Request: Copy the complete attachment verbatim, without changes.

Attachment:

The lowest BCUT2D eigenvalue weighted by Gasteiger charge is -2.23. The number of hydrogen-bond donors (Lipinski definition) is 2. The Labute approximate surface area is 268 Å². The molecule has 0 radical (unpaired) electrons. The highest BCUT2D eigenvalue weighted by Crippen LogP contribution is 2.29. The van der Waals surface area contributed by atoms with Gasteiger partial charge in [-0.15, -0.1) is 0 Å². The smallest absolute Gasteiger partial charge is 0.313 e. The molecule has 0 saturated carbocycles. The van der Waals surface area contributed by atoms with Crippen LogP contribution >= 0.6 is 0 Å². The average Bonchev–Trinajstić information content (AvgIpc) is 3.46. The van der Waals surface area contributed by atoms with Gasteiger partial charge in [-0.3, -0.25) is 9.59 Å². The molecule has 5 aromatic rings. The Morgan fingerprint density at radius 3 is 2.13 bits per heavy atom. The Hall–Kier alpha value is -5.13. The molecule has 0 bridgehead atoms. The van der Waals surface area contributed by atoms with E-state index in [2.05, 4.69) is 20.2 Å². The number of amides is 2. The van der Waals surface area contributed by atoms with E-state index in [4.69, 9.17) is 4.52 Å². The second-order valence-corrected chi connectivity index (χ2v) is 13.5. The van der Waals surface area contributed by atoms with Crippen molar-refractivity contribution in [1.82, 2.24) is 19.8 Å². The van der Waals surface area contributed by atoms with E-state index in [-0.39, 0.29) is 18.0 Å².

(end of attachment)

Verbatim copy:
The lowest BCUT2D eigenvalue weighted by Gasteiger charge is -2.23. The number of hydrogen-bond donors (Lipinski definition) is 2. The Labute approximate surface area is 268 Å². The molecule has 0 radical (unpaired) electrons. The highest BCUT2D eigenvalue weighted by Crippen LogP contribution is 2.29. The van der Waals surface area contributed by atoms with Gasteiger partial charge in [-0.15, -0.1) is 0 Å². The smallest absolute Gasteiger partial charge is 0.313 e. The molecule has 0 saturated carbocycles. The van der Waals surface area contributed by atoms with Crippen LogP contribution >= 0.6 is 0 Å². The average Bonchev–Trinajstić information content (AvgIpc) is 3.46. The van der Waals surface area contributed by atoms with Gasteiger partial charge in [-0.3, -0.25) is 9.59 Å². The molecule has 5 aromatic rings. The Morgan fingerprint density at radius 3 is 2.13 bits per heavy atom. The Hall–Kier alpha value is -5.13. The molecule has 0 bridgehead atoms. The van der Waals surface area contributed by atoms with E-state index in [2.05, 4.69) is 20.2 Å². The number of amides is 2. The van der Waals surface area contributed by atoms with E-state index in [4.69, 9.17) is 4.52 Å². The second-order valence-corrected chi connectivity index (χ2v) is 13.5. The van der Waals surface area contributed by atoms with Crippen molar-refractivity contribution in [1.82, 2.24) is 19.8 Å². The van der Waals surface area contributed by atoms with E-state index in [-0.39, 0.29) is 18.0 Å².